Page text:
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853 fields in MARC holdings format GMCMILLA@VTVM1.BITNET 18 Dec 1990 20:16 UTC

 In response to James Mouw's questions about 853 fields, here is
 an extract from a much longer report:

 At Virginia Tech we have been applying the MARC holdings format
 since 1986.  Initially we made a big push to get a lot done
 quickly; in five months with three FTE we coded 6841 serial
 holdings records.  During this time all serials catalogers coded
 the holdings of newly acquired serial titles, adding 1100
 records.  In addition to field 853, coding included all fixed
 fields, 852, 007/843 (when applicable), and 863.

 To accomplish this we limited coding to current frequency and
 publication patterns of currently received periodicals and
 serials.  The coding staff included a full time library assistant
 (grade eight and our most experienced serials cataloger); three
 half-time coders (grade five clerks; special hires); and one
 half-time data entry operator (grade four, experienced with our
 system).  We also had a student assistant who worked 20
 hours/week photocopying kardex records, pulling shelflist cards
 with holdings attached, making VTLS (online catalog) printouts of
 bibliographic and holdings records; and pulling volumes from the
 stacks (including branch libraries) when necessary.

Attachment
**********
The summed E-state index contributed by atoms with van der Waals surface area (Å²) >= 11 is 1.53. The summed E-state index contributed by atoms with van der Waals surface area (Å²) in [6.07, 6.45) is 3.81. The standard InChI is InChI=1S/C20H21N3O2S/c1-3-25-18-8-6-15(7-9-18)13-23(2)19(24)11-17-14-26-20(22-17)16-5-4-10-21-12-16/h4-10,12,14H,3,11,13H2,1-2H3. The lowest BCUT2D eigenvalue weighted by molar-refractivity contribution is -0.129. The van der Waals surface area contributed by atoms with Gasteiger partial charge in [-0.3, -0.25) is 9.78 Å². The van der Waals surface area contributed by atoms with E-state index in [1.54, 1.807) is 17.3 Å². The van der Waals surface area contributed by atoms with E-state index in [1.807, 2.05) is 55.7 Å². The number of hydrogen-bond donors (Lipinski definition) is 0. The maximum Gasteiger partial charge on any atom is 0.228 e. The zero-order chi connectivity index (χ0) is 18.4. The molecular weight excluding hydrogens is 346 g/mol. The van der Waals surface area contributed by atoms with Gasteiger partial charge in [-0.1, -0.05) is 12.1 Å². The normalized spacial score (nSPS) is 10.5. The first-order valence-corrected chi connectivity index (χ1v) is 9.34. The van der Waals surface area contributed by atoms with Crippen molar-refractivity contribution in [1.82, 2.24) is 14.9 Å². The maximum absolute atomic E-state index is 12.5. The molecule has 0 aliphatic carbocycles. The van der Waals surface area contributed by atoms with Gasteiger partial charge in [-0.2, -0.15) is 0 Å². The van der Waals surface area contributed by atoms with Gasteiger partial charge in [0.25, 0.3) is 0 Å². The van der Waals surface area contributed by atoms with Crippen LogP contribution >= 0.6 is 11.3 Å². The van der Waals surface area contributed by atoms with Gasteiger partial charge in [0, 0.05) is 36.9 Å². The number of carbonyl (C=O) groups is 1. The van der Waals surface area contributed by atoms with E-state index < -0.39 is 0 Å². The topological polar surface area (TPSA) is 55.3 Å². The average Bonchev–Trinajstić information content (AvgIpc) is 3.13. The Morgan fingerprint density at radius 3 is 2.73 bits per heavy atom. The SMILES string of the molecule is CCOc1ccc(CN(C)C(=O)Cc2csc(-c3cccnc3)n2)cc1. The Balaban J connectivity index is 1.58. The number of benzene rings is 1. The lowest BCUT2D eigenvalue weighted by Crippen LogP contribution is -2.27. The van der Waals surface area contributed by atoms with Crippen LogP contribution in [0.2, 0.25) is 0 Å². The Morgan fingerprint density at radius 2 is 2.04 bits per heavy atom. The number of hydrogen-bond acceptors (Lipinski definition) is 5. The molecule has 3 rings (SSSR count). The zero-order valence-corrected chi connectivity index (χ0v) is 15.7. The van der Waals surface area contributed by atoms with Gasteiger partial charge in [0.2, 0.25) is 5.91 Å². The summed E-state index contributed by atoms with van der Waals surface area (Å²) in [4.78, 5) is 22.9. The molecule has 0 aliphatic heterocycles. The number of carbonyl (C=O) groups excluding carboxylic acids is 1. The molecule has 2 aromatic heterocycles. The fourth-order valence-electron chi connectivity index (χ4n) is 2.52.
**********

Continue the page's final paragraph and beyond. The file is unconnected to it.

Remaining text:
At the end of five months, special staffing ceased but coding
 continued to be done by all serials catalogers.  Cataloging at
 our library includes preparing full MARC bibliographic records,
 using OCLC when records exist or creating/contributing original
 records; doing all authority work as well as coding holdings.
 Two years from the start of coding, we had completed two passes
 through our manual kardex and prepared fully coded records for
 approximately 20,000 serial titles.

 As far as patterns that defy coding--the limitations seem to be
 largely with our system, not the format itself.  However,
 interaction among libraries applying the MARC holdings format
 would help us all feel like we had, indeed, found the best code
 for any patterns and frequencies.

 Yes, let's share data--in some way.  Let's talk tape dump!  It is
 also possible to access some library catalogs through BITNET/
 INTERNET though some OPACs do not readily display MARC records.

 Let's continue this dialogue!  Would it be appropriate for us to
 share coding patterns on the SERIALST?

 Gail McMillan
 Serials Cataloging  (703/231-9252)  (FAX: 703/231-3694)
 University Libraries
 P. O. Box 90001
 Virginia Polytechnic Institute and State University
 Blacksburg, VA  24062-9001